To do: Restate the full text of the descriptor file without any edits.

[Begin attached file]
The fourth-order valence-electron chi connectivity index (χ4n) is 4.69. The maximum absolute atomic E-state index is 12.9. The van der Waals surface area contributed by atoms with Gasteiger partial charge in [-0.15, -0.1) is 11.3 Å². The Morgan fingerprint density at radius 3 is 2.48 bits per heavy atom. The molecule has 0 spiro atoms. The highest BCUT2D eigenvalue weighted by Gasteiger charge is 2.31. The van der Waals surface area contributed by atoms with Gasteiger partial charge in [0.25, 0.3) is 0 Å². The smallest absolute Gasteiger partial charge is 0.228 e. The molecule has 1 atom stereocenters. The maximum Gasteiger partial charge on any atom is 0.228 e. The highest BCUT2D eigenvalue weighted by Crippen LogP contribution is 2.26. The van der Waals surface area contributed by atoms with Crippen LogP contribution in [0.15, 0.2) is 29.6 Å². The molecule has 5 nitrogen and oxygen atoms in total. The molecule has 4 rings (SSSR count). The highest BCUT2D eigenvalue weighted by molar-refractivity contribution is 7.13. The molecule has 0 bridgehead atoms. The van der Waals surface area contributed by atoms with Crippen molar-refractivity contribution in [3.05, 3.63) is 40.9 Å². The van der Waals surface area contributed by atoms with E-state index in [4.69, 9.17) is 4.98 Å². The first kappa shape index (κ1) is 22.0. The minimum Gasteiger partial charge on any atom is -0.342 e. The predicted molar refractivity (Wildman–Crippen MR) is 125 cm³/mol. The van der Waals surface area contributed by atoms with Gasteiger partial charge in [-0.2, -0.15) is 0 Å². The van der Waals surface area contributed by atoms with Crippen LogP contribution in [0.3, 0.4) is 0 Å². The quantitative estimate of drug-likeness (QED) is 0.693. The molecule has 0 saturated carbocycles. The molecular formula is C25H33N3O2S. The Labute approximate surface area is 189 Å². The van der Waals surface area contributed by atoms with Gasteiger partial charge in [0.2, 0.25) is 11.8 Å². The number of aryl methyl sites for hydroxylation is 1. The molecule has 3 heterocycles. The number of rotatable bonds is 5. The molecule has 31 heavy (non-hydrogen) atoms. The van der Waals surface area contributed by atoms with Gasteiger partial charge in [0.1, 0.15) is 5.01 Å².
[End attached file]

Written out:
The fourth-order valence-electron chi connectivity index (χ4n) is 4.69. The maximum absolute atomic E-state index is 12.9. The van der Waals surface area contributed by atoms with Gasteiger partial charge in [-0.15, -0.1) is 11.3 Å². The Morgan fingerprint density at radius 3 is 2.48 bits per heavy atom. The molecule has 0 spiro atoms. The highest BCUT2D eigenvalue weighted by Gasteiger charge is 2.31. The van der Waals surface area contributed by atoms with Gasteiger partial charge in [0.25, 0.3) is 0 Å². The smallest absolute Gasteiger partial charge is 0.228 e. The molecule has 1 atom stereocenters. The maximum Gasteiger partial charge on any atom is 0.228 e. The highest BCUT2D eigenvalue weighted by Crippen LogP contribution is 2.26. The van der Waals surface area contributed by atoms with Crippen LogP contribution in [0.15, 0.2) is 29.6 Å². The molecule has 5 nitrogen and oxygen atoms in total. The molecule has 4 rings (SSSR count). The highest BCUT2D eigenvalue weighted by molar-refractivity contribution is 7.13. The molecule has 0 bridgehead atoms. The van der Waals surface area contributed by atoms with Crippen molar-refractivity contribution in [3.05, 3.63) is 40.9 Å². The van der Waals surface area contributed by atoms with E-state index in [4.69, 9.17) is 4.98 Å². The first kappa shape index (κ1) is 22.0. The minimum Gasteiger partial charge on any atom is -0.342 e. The predicted molar refractivity (Wildman–Crippen MR) is 125 cm³/mol. The van der Waals surface area contributed by atoms with Gasteiger partial charge in [-0.2, -0.15) is 0 Å². The van der Waals surface area contributed by atoms with Crippen LogP contribution in [0.3, 0.4) is 0 Å². The quantitative estimate of drug-likeness (QED) is 0.693. The molecule has 0 saturated carbocycles. The molecular formula is C25H33N3O2S. The Labute approximate surface area is 189 Å². The van der Waals surface area contributed by atoms with Gasteiger partial charge in [0.2, 0.25) is 11.8 Å². The number of aryl methyl sites for hydroxylation is 1. The molecule has 3 heterocycles. The number of rotatable bonds is 5. The molecule has 31 heavy (non-hydrogen) atoms. The van der Waals surface area contributed by atoms with Gasteiger partial charge in [0.1, 0.15) is 5.01 Å².